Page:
I’ve culled this from a recent post I made to the highly entertaining David McWilliams site. It’s perhaps misanthropic but an accurate reflection of my increasing frustration with Ireland.
The worldwide financial crisis merely reflects what we are rather than what we aspire to be. People are fundamentally limited in our viewpoints which leads to selfish and socially unwise behavior. We have some perspective but on the bell curve of social conscience I’m willing to believe that the middle bulge generally assume that if everyone looks after themselves then it’ll all work out. They believe in the equilibrium of an non-cooperative game without understanding that the timeframe for reaching a comfortable equilibrium could be long and the path arduous. Quick fix and laissez faire are not compatible.
In many respects all this talk of supermen is highly relevant. We don’t need someone with average intelligence or social conscience to help inspire the Irish people to be better than they really are. All the major religions come from powerful and charismatic figures who had markedly uncommon wisdom and presence. There are good and bad points to this, as lampooned in the LIfe of Brian. Holy gourd of jehovah anyone?
In seriousness the US are lucky. They’ve gotten a leader of formidable intelligence and powerful charisma who appears to have a genuine social conscience as evidenced by his decisions since graduating magna cum laude from Harvard Law school. Every top firm wanted the first black president of the Harvard Law Review as they recognised an innate brilliance as a litigator. He could have joined a major law firm but instead became a community organiser and civil rights lawyer. Does this sound like ANY of the people we’ve elected to run this country?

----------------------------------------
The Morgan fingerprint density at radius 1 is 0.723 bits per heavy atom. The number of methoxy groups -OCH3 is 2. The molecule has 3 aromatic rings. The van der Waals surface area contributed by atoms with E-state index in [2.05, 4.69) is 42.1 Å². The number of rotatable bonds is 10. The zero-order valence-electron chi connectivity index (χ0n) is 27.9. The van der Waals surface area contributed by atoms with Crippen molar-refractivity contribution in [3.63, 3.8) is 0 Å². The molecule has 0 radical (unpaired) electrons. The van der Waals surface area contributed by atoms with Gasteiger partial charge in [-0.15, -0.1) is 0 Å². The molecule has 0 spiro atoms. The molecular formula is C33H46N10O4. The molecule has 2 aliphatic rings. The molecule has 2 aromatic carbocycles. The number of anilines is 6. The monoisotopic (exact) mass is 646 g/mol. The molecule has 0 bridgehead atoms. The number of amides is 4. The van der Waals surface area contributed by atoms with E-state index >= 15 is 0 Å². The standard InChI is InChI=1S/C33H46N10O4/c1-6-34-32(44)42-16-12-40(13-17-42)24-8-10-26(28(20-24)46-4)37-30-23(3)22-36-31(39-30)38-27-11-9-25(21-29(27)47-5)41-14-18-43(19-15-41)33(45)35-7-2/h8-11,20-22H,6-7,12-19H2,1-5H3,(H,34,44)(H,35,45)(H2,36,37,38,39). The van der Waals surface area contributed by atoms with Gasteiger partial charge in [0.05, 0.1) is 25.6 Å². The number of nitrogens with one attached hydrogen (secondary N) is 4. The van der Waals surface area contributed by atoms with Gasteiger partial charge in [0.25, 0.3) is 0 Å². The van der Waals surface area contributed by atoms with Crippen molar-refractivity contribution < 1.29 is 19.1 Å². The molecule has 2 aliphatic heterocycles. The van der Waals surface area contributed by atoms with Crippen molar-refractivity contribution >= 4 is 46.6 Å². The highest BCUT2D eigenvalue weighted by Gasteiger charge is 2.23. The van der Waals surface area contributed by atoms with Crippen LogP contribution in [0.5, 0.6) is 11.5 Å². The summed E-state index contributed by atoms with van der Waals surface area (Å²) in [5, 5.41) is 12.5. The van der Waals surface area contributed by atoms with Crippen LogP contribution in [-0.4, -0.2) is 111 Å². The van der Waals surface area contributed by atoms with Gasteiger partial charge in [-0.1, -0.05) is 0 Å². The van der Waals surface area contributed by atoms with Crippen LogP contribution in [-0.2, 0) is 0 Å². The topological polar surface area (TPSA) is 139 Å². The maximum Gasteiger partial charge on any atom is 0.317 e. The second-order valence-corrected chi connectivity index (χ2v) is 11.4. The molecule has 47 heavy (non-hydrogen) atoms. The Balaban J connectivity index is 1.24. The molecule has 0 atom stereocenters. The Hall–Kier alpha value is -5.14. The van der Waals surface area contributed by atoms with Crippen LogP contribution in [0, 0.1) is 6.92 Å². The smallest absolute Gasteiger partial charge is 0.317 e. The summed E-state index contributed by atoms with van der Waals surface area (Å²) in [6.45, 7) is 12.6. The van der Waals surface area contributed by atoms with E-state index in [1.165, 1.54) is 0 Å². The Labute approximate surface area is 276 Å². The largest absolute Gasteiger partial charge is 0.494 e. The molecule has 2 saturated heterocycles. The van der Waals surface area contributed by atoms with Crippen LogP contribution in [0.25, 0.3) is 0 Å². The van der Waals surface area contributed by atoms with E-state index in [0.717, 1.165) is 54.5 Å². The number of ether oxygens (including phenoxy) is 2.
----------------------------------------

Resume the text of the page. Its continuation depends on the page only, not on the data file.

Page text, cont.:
Largely we’ve elected mammon. Many Irish don’t want to be represnted by those who are smarter or better than themselves. Direct empathy with our problems is more important than solutions.
It’s difficult to point towards a single inspirational character in the dail. Eamonn Gilmore comes closest and he’s no Obama. As a nation we’ve only recent emerged from a haze of dogma induced superstition. That dogma took the form of civil war allegiances and religious beliefs but the narrowness of the argument and differences between ideologies only underlined how stagnant this country is. How entrenched in the politics of colonialism.
My experience of doing business in Ireland over the past few years is that if underhanded dealings and collusion were olympic sports we’d beat all comers. We conduct our dealings based on refutable conversations and handshakes. Self interest is put before decency, yet we’re shocked when our illusions are shattered. If you don’t believe so then look at the Flood and Morris tribunals. We elected a “Handshaker in Chief” in Bertie. There’s a tacit acceptance throughout Irish society of skull duggery and roguery that is holding us back. Irish society has more respect for cunning regardless of it’s underlying morality than it does for humanitarian concern or creative intelligence. The knowledge economy won’t be founded on ruthless cunning, although it has its place.
We need a hell of a leader to come along to lift us out of this mess. He/she has to overcome the desire for a quick economic fix. He must make an election about national rather than parishional issues and he must encourage the Irish people to adopt a more sophisticated altruistic view irrespective of colour, creed, etc.
All this in the confines of one of the most conservative and shallow political genepools in Europe.
With this mountain to climb to rule a boithrin of a country, If Obama had been born in Ireland I’m not sure he’d have gone into politics at all.